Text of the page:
This is an ‘encore presentation’ of a post I originally wrote for my old blog — it was lost in the great blog fire of ’12 and (thank you Wayback Machine) is being edited and reposted here since it seemed to be pretty popular at the time. If you’re going to follow along with what I’ve done, give a quick look at Step 4 where I discover I’ve been using the wrong chip and have to change things up a bit.

The source code is hosted on Github here. There’s not really too much of it, but it’s worth making public for people.

I’ve long had an interest in experimental electronic music, so I’m excited that I have something to share in that arena.

In the past I’ve mentioned my wonderful wife (who is wonderful, if I didn’t say so), and for Christmas she doubly earned that distinction by buying me a Gakken SX-150 Analog Synthesizer. As far as a ‘kit’ goes, it isn’t much to speak of — just installing the pre-built board and speaker into the plastic case and wiring up the stylus controller — but it is such a simple design that it seems built to be hacked on, and that’s what I wanted to do.

I did find a number of cool SX-150 hacks, but often they were a bit more advanced than I’m ready for, so I figured I’d start with something simple and slowly build on it and make this a multi-part project. Since I’m really enjoying getting into Arduino programming, an Arduino-based sequencer seemed like a good candidate — so let’s get started!


The SX-150 has a simple but fun little synthesis circuit, but the input is a bit limited. There’s a stylus, which is a great alternative controller (especially for keyboard challenged people like me), and there’s a neat external input that I haven’t had a chance to play with but seems to really open up the potential for the SX-150, but I wanted to hack the SX-150 itself and not just feed in a new signal, so finding a way to reuse the stylus input circuitry was the way to go.

Analog synthesizers often use a control voltage to determine pitch, and a little playing around with a multimeter showed that that was exactly what was happening, with the voltage being scaled based on the position of the stylus. That sounded a lot like a potentiometer to me.

Testing this is pretty easy and doesn’t require soldering or altering the synth. The hookups to the stylus & strip are just screwed on, so I reused those screw connectors and ran some wires out from under those screws:



And then hooked it up to a spare pot I had lying around:


And, just like that, I had dial-controlled pitch. I only had a 10K pot, which seems to provide only a small amount of range in the pitch, but it worked!


Getting it hooked up to the pot was cool, but it’s not going to help much if I want to control it digitally, so I need to go from a regular analog potentiometer to a digipot. I’d never used one of these before, but I figured they had to exist. Just a little googling around and I found an article about connecting to one via the Arduino using the SPI serial protocol. They used the Analog Devices AD5206 IC and after some questions to the guys on the arduino forums, I found that they could be purchased from Digi-Key. The AD5206 is a neat little chip — it has 6 separate potentiometer circuits, and each can independently set to one of 256 different resistance values.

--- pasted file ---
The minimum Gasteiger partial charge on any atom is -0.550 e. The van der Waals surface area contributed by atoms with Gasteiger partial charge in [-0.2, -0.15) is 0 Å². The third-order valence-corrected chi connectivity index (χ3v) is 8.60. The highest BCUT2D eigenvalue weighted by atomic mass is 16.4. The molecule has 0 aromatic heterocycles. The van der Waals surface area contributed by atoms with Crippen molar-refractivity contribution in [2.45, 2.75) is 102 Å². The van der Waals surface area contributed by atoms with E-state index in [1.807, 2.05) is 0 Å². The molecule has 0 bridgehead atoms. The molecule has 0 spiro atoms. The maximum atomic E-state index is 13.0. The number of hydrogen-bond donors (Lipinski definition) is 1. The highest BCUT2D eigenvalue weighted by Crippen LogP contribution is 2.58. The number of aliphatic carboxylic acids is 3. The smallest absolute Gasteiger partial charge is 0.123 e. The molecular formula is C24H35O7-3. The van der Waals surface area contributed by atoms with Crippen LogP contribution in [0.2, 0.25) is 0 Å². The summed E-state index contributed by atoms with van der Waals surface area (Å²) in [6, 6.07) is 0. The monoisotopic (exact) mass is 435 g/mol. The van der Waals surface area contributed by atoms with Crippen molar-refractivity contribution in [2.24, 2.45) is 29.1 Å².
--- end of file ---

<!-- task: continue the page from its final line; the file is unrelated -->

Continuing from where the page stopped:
I followed along with the arduino digipot article, but it was honestly more complex than I needed for an introduction. There were some basics that I was missing, so what follows here is based on the code from that article and a simplified schematic.

That article has 6 different LEDs (since the AD5206 gives you 6 different circuits), I need just one, so here’s what I did instead:


You can see it’s a pretty simple circuit. On the left side of the chip we have a ground and 2 Voltage-ins (one positive, connected to +5V; one negative and connected to ground) and the 3 lines for the SPI interface. On the right there are the 3 lines that typically make up a potentiometer. The actual output from the pot is on pin 17, and here we’ve hooked it up to an LED just so you can see it working before we connect it to the SX-150.

When it’s all hooked up, it will look like this:


The source code is drawn primarily from the Arduino article except they are using all 6 pots, and I’m just using #1 (or #0 in code). I’ve changed some of the names and packaged it a little different, but I’m not taking much credit for it. 🙂

I’ll break the code down like this…first there’s the code that manages the SPI interface:

//--- SPI code

#define DATAOUT 11 //MOSI
#define DATAIN 12 //MISO - not used, but part of builtin SPI
#define SPICLOCK 13 //sck
#define SLAVESELECT 10 //ss

void SPIInitialize()
    byte clr;
    pinMode(DATAOUT, OUTPUT);
    pinMode(DATAIN, INPUT);
    digitalWrite(SLAVESELECT,HIGH); //disable device

    SPCR = (1<<SPE)|(1<<MSTR);

char SPITransfer(volatile char data)
    SPDR = data; // Start the transmission
    while (!(SPSR & (1<<SPIF))) // Wait the end of the transmission
    return SPDR; // return the received byte

Then there’s code that uses the SPI specifically for controlling the AD5206:

//--- AD5206 code

byte SetPot(int address, int value)

    //2 byte opcode

    digitalWrite(SLAVESELECT,HIGH); //release chip, signal end transfer

And finally there’s the (small) amount of code that actually does something with the digipot:

//--- Application code

void setup()


byte resistance=0;
void loop()

    if (resistance > 255)

Put it all together and compile it and push it to the Arduino and you should see the LED turn on and then fade out slowly until it’s out, and then it’ll go bright and fade out again, over and over.